Advisory Board: Philip Virgo


(Previously Secretary General from 1996 – 2011).

Educated at Dulwich College and Peterhouse, Cambridge, he entered the ICT industry via STC Microwave and Line in 1968 and, shortly afterwards joined the Royal Naval Reserve as a Communicator (alias trainee radio operator). He moved to ICL in time to decimalise the Group Sales Ledgers before they sponsored him on the two year Masters programme at the London Business School. On return to ICL he ran the tri-partite (ICL-DTI-DoE) planning exercise to produce Computing Development plans for the about-to-be-formed Regional Water Authorities and later served as Comptroller and Business Development Manager for Public Corporation Sector. In 1977 he moved to the Wellcome Foundation as Corporate Planner responsible for R&D, Export Division and the European Subsidiaries (including exercises on the potential of new technologies for improving health care, including of aging populations). At Wellcome he became involved in national IT Policy issues, helping draft the technology policies of both main parties for the 1979 election and in 1981 was the founding "Industry Vice-Chairman" of the Parliamentary Information Technology Committee (PITCOM). After the first “rules” for all-party groups were introduced, he became Finance Executive and helped run PITCOM until 2005. He remains a member of its successor, PICTFOR.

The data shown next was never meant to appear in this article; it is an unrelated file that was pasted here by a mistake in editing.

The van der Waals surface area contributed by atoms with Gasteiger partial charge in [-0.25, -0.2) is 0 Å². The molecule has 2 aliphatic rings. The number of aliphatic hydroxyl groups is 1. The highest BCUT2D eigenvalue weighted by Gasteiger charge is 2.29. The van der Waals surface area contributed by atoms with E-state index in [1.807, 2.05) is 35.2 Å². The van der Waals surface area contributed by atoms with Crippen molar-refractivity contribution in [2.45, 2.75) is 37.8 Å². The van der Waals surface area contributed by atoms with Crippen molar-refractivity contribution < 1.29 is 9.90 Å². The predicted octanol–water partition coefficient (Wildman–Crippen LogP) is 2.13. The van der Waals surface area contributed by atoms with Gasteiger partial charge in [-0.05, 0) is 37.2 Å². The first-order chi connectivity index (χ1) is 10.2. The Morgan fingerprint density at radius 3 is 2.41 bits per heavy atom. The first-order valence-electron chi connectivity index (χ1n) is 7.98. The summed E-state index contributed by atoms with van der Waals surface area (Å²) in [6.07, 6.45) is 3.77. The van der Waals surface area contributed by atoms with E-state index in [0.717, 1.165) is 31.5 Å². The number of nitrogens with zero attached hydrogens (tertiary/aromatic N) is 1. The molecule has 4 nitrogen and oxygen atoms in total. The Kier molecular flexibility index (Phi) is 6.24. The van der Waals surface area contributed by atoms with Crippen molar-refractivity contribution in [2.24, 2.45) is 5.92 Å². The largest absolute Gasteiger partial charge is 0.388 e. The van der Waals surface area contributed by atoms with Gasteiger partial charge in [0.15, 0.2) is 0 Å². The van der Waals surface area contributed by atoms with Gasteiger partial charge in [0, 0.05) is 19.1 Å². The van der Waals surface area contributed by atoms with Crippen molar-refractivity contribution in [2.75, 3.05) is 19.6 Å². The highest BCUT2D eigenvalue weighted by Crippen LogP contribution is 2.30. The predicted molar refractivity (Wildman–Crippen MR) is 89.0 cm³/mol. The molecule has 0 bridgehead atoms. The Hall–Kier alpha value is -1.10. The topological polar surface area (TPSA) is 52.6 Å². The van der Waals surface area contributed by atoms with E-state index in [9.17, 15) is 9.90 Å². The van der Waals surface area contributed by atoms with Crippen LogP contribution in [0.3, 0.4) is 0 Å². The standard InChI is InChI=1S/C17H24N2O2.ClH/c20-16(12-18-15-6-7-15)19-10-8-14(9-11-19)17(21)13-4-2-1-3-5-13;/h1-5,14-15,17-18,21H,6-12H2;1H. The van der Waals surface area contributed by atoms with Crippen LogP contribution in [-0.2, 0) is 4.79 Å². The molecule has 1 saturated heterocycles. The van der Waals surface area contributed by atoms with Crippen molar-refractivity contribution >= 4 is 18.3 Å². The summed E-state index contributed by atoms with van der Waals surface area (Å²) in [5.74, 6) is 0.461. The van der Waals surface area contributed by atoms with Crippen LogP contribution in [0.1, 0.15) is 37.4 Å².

In 1982 he joined the National Computing Centre (NCC) to set up a Technology Assessment Service and handle National Issues. Shortly afterwards he was given responsibility for the NCC Microsystems Centre: the flagship "awareness programme" of the day. From 1983-1989 he ran the City C3 Club, bringing together high tech investors and fund-seekers. He was a founding director of the Federation Against Software Theft (FAST), ran studies into reasons for the IT Skills Crisis of the mid-1980s (and the actions likely to be effective) and provided inputs to successive Ministers on how best to advise small firms and encourage investment in innovation. After leaving NCC in 1986 he was retained as an advisor until 1992.

He has served on many advisory boards and committees and written extensively on the social and economic impact of new technologies and how to handle them, whether from a political, professional or business perspective. He served on the Council of the British Computer Society for nearly 20 year years and was acting Vice President (Professional) when the Professional Development Scheme was launched, was a founding member of the IT (City of London Livery) Company and “Strategic Advisor” to the Institute for the Management of Information Systems (previously IDPM) from 1993 - 2006. He has also been an external advisor to the High Tech Unit of Barclays Bank (1983-89), Campaign Director for the Women in IT Campaign (1989-92), IT Skills Advisor to the West London TEC (1991-2, a Specialist Advisor to the Information Committee of the House of Commons (1993-4).

Since 2008 he has run a Computer Weekly Blog “When IT meets Politics”

He is married with one son.

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